45. Rolling W.F.M., van-Breukelen B.M., Braster M., Goeltom M.T., Groen J. (2001). Analysis of microbial communities in a landfill leachate polutted acquifer using a new method for anaerobic physiolical profiling and 16S rDNA based fingerprinting. Ecol, 48:177-188.
  46. Sanger F, Nicklen S, Coulson AR (1977), DNA sequencing with chain-terminating inhibitors, Natl. Acad. Sc., USA, 74:5463-5467.
  47. Sanger F and Coulson AR (1975) A rapid method for determing sequencing in DNA by primed synthesis with DNA polyersase J. Mol. Biol. 94:441-448.
  48. Scala DJ. And Kerkhoff L.J. (2000); Horizontal heterogeneity of denitrifying bacterial community in marine; 66:1980-1986.
  49. Schloss P.D. and Handelsman J. (2003) Biotechnological prospects from metagenomics. Opin. Biotechnol. 14:303-310.
  50. Schloss P.D., Handelsman J. (2005) Introducing DOTUR, a computer program for defining operational taxonomic units and estimating species richness, Environ. Microbiol. 71:15011506
  51. Schloss PD and handelsman J (2005a). Metagenomics for studying unculturable microorganism:cutting the Gordian knot; Genome Biol. 6:229,doi:10.1186/gb-2005-6-8-229.
  52. Schloss P.D. (2008) Evaluating different approaches that test whether the microbial communities have the same structure. ISME Journal, 2:265-275.
  53. Schmidt T.M., Delong E.F. and Pace N.R. (1991) Analysis of a marine picoplankton community by 16S rRNA gene cloning and sequencing. J Bacteriol. 173:4371-4378.
  54. Shalon DS, Smith J and Brown PO (1996) A DNA microarray system for analyzing complex DNA samples using two-colour fluorescent probe hybridization., High-density microarray system for analyzing complex DNA samples using two-colour fluorescent probe hybridization, Genome Res. 6:639-645.
  55. Shendure J.(2008) The beginning of the end for microarrays? Nature Methods 5:585-587.
  56. Smalla K., Wieland G., Buchner A., Zock A., Parzy J.,Kaiser S., Roskot R., Hener H., Berg G. (2001), Bulk and rhizosphere soil bacterial communities studied by denaturing gradient gel electrophoresis: plant dependent enrichment and seasonal shifts revealed. Envion. Micriol. 67:4742-4751.
  57. Smith GB and Tiedje JM (1992), Isolation and characterization of a nitrite reductase gene and its use as a probe for denitrifying bacteria, Environ. Microbiol., 58:376-384.
  58. Stein J.L., Marsh T.L., Wu K.Y., Shizuya H., and Delong E.F. (1996) Characterization of uncultured prokaryotes: isolation and analysis of a 40-kilobase pair genome fragment from a planktonic marine archaeon. Bacteriol. 178:591-599.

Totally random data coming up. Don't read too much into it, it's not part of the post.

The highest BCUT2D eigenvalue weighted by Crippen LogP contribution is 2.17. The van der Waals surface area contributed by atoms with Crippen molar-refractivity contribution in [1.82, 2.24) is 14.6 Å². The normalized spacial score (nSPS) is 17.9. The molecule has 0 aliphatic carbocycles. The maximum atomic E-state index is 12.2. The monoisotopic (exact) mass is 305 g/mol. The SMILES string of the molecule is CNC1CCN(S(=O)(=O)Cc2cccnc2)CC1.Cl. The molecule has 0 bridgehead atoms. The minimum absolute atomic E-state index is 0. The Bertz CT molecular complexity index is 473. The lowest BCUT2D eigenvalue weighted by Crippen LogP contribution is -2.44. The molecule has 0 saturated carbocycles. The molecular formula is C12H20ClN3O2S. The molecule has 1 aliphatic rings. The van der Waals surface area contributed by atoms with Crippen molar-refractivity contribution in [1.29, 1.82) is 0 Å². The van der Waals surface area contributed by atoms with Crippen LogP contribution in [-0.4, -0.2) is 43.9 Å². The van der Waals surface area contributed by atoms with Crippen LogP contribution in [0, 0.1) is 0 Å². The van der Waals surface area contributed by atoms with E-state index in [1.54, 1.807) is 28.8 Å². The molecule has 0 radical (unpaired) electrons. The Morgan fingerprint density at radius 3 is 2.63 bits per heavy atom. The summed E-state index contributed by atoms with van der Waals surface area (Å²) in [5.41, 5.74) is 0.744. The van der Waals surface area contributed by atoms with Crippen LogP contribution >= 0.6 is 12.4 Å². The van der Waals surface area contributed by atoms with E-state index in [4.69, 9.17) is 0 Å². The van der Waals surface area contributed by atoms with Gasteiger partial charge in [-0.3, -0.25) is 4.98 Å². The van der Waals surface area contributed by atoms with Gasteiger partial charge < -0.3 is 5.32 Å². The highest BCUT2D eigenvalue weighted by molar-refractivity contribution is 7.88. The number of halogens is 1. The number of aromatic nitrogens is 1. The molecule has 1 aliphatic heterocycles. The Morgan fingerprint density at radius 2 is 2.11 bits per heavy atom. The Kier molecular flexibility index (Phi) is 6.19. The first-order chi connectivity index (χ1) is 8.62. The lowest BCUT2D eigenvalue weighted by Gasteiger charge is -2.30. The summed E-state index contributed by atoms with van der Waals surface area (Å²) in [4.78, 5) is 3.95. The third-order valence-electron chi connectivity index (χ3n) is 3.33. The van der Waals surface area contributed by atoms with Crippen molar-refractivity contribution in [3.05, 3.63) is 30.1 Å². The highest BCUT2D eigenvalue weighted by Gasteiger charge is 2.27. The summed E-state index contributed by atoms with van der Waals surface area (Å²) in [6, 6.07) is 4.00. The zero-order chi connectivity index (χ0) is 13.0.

59. Stahl D.A. (1995) Application of phylogenetically based hybridization probes to microbial ecology. Ecol, 4:535-542.
  60. Streit W.R. and Schnitz R.A. (2004) Metagenomics: The key to the uncultured microbes. Opin. Microbiol. 7:492-498.
  61. Susannah G.T., and Edward M.R. (2005) Metagenomics: DNA sequencing of environemental samples, Nature Rev. Gen. 6:805-814.
  62. Urich T., Lanzen A., Qi J., Huson D.H.,Schleper C., Shuster S.C.; (2008). Simultaneous assessment of soil microbial community structure and function through analysis of the meta-transcriptome. PLoS ONE 3,:e2527
  63. Venter J.C., Remington K., Heidelberg J.F., Halpern A.L., Rusch D.,Eisen J.A., Wu D., Paulsen I., nelson K.e., Neson W. et al. (2004) Envionmental genome shotgun sequencing of Sar gass Sea, Science, 304:66-74.
  64. Voget S., Leggewie C., Uesbek A., Raasch C., Jaeger K.E. and Steit W.R. (2003) Prospecting for novel biocatalyst in a soil metagenome. Envion. Microbiol. 69:6235-6242.
  65. Wellington EM., Berry A., and Kresek M. (2003) Resolving functional diversity in relation to microbial community structure in soil:Explring genomics and stable isotope probing, opin. Microbiol. 6:295-301
  66. Williamson LL, Borlee BR, Schloss PD, Guan C, Allen HK and Handelsman J. (2005), Intracellular screen to identify metagenomic clones that induce or inhibit a quorum-sensing biosensor. Envion. Microbiol., 71:6335-6344.
  67. Wilson KH, Wilson WJ, Radosevich JL, De-Santis TZ, Viswanthan VS, Kuczmarski TA and Andersen GL (2002), High-density microarray of small-subunit ribosomal DNA probes, Environ. Microbiol. 68:2535-2541.
  68. Zehr J.P., Mellon M., Braun S., Litaker W. , Steppe T. and Paerl H.W. (1995) Enviorn. Microbiol, 61:2527-2532
  69. Zwdinki M.D. (2007) DNA sequencing: strategies for soil microbiology. SSAJ. 71:592-600.


Leave a Reply

Fill in your details below or click an icon to log in:

WordPress.com Logo

You are commenting using your WordPress.com account. Log Out / Change )

Twitter picture

You are commenting using your Twitter account. Log Out / Change )

Facebook photo

You are commenting using your Facebook account. Log Out / Change )

Google+ photo

You are commenting using your Google+ account. Log Out / Change )

Connecting to %s

%d bloggers like this: